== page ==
If you would like to ask one of our veterinarians a general question about your animal or animal disease, please email us at the link below. We will do our best to select appropriate questions and answer them as time allows. If your animal is sick, please DO NOT ask a question here -- call your local veterinarian or emergency clinic. Your patience is appreciated.


Thursday, May 20, 2010

Grooming Mats from a Cat's Coat?

Dear Dr. Meek,
I have an outdoor barn cat. He is now one year old and has grown very long and thick hair (fur?) which has become quite matted. Will these 'mats' shed off or should I sedate and shave him before the hot days of summer?
Thank you,

Dear Mellissa,

Thank you for your timely question. With spring officially here, our long-haired feline friends are once again starting their winter coat shed. We have two long-haired cats ourselves, one of which we have to shave occasionally, and the other de-mats himself. So, I guess to answer your question, it depends on the cat. If the mats are very thick and closely attached to the skin, it would probably be best to shave off the mats. Cat skin is very thin and easily cut, so take care when clipping the mats off. If he is quite difficult to handle, the best thing would be to bring him into your local veterinarian and have them sedate him and clip off his mats. The problem with mats is that grass seeds can get caught in them and start to cause wounds or abscesses under them before you really know anything is wrong.

I hope that has answered your question. Looking forward to the hot days of summer myself!

Wednesday, September 2, 2009

Cats Outside Overwinter?

Hello Dr. McGraw and Dr. Meek,

Do you think cats would be OK outside in the winter if they have a small heated outdoor cat house to be in when they chose. They would still be fed of course.
This would be in Coeur d’Alene, but the winters are pretty similar…


Hello Mariah,

Sorry it took me so long to get back to you. To answer your question, as long as your cats are not hairless cats, they should be fine outside during the winter if you provide:
  • a warm place for them to sleep -- a heated kitty house would be fine if they like to use it --access to a garage would be even better
  • fresh water it is important that the water not be ice-covered or frozen
  • food (of course!)
  • and a place to go potty (cat's do not really like to walk in the snow or dig in the snow to go potty -- so a litter box when there is snow would be greatly appreciated!)
  • It would be best if they were outside over the fall as well so they could grow a thick coat of hair. Strictly indoor cats tend not to grow a really thick haircoat over the winter, and so to throw a cat outside when it hasn't been accustomed to cold nights would be kind of cruel.

As I am sure you are aware, outdoor kitties have greater chances to get injured by vehicles, neighborhood dogs and cats, and wild animals. We recommend that cats be kept inside if possible. I realize that in some cases it is not possible, and that some cats just prefer to be outside.

Hope that answers your question!

Wednesday, July 22, 2009

Gestation in Hogs

Dear Dr. McGraw,

I was wondering if you could answer a question about my hog -- how can I tell if she is pregnant? I have had her for 6 weeks and she is not even showing signs that she is.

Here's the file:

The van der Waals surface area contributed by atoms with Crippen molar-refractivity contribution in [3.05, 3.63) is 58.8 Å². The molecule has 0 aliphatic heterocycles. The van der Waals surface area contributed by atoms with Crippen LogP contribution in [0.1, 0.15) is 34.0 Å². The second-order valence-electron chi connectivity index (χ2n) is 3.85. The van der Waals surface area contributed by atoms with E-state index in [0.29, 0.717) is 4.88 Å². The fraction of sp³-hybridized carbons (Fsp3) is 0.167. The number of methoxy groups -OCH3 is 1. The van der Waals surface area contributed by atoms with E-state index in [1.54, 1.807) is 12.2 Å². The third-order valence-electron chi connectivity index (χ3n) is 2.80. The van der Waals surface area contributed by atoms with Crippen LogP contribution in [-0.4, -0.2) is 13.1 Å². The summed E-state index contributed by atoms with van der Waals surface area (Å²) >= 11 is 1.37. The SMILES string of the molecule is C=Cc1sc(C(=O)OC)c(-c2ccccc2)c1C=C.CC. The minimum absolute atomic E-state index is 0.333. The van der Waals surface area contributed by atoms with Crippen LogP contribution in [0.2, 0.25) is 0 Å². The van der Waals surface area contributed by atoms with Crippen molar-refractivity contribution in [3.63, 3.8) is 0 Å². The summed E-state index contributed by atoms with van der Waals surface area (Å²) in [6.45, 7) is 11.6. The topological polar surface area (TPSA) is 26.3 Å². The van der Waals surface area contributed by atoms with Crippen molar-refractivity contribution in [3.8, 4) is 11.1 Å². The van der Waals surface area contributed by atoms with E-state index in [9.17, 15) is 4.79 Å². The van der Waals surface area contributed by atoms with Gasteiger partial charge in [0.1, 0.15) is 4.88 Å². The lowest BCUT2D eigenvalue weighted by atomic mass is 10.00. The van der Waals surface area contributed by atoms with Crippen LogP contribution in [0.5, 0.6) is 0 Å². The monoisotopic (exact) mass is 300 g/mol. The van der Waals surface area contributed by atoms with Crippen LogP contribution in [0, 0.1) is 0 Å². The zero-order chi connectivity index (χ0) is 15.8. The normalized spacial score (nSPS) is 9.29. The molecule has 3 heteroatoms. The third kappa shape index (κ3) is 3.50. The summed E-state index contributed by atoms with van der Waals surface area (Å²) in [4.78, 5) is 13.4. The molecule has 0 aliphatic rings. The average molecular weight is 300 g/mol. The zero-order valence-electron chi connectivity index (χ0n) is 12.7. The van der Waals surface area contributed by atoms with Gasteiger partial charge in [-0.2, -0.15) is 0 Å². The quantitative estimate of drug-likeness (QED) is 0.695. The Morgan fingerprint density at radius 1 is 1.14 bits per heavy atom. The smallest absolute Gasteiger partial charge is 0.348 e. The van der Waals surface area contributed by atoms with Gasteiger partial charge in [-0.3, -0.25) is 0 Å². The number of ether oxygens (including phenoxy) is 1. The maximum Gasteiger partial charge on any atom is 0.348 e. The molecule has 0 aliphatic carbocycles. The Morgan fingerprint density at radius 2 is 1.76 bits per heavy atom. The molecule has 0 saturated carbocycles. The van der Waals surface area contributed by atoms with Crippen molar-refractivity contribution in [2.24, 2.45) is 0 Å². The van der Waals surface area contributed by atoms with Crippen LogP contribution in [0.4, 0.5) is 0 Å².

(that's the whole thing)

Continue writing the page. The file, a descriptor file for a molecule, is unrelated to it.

Dear Beebee,

Thanks for your question. It would be difficult to tell if your sow is pregnant or not. I am sure you are aware that the gestation, the number of days from conception to birth, in hogs is about 114 days. The easiest way to remember that is 3-3-3 -- three months, three weeks, three days. Sows are very predictable that way (not so predictable in other ways!) So you can see that 60 days is only about half way through gestation. In a large sow, you wouldn't be able to tell if she were pregnant or not by just looking at her. In another month or so, you should start to see mammary development.

I hope that helps to answer your question.

Saturday, June 6, 2009

A Wet or Dry Nose?

Dr. McGraw,
Hi, we just got our lab puppy neutered at Bunchgrass and my mom forgot to ask why his nose is always dry. We give him lots of water, so much that his urine is light yellow. He doesn't act sick and he doesn't have any flaky skin on his snout. It's just always dry. I am just concerned that he might have an infection. There is no discharge either, when he smells something in his nose makes a loud pounding sound. Anyway's, I just wanted to know if I should be concerned. Or if we should put some petroleum jelly on his nose. ~Lily

P. S. I hope the picture attached helps you see what his nose looks like. I love this photo because I took it right after he trashed the bathroom, he looks like, "I didn't make this mess"; pictures say a thousand words.

Taking the wetness or dryness of your dog's nose as a measure of your dog's health is a fine example of an OLD WIVES TALE. There are lots of these in veterinary medicine and life in general.
Dogs don't sweat all over their bodies like we do. They have sweat glands in the skin of their nose and paw pads. (This is one of the reasons they pant when they are hot-- to help them cool.) If the nose is wet they are sweating...if it is dry the are not sweating. It is as simple as that.
There can be some other conditions associated with dry and cracked noses that can be harmful, e.g. solar dermatitis (sunburn), scrapes/infections from digging, or autoimmune conditions, but the nose doesn't look normal. So we need to assess the overall health of your dog and it's skin along with the dry nose. Most dry noses are just that -- dry noses.
I will try post examples of more OLD WIVES TALES in the future.

PS -- Puppies, like kids, love to make messes! Thanks for the picture.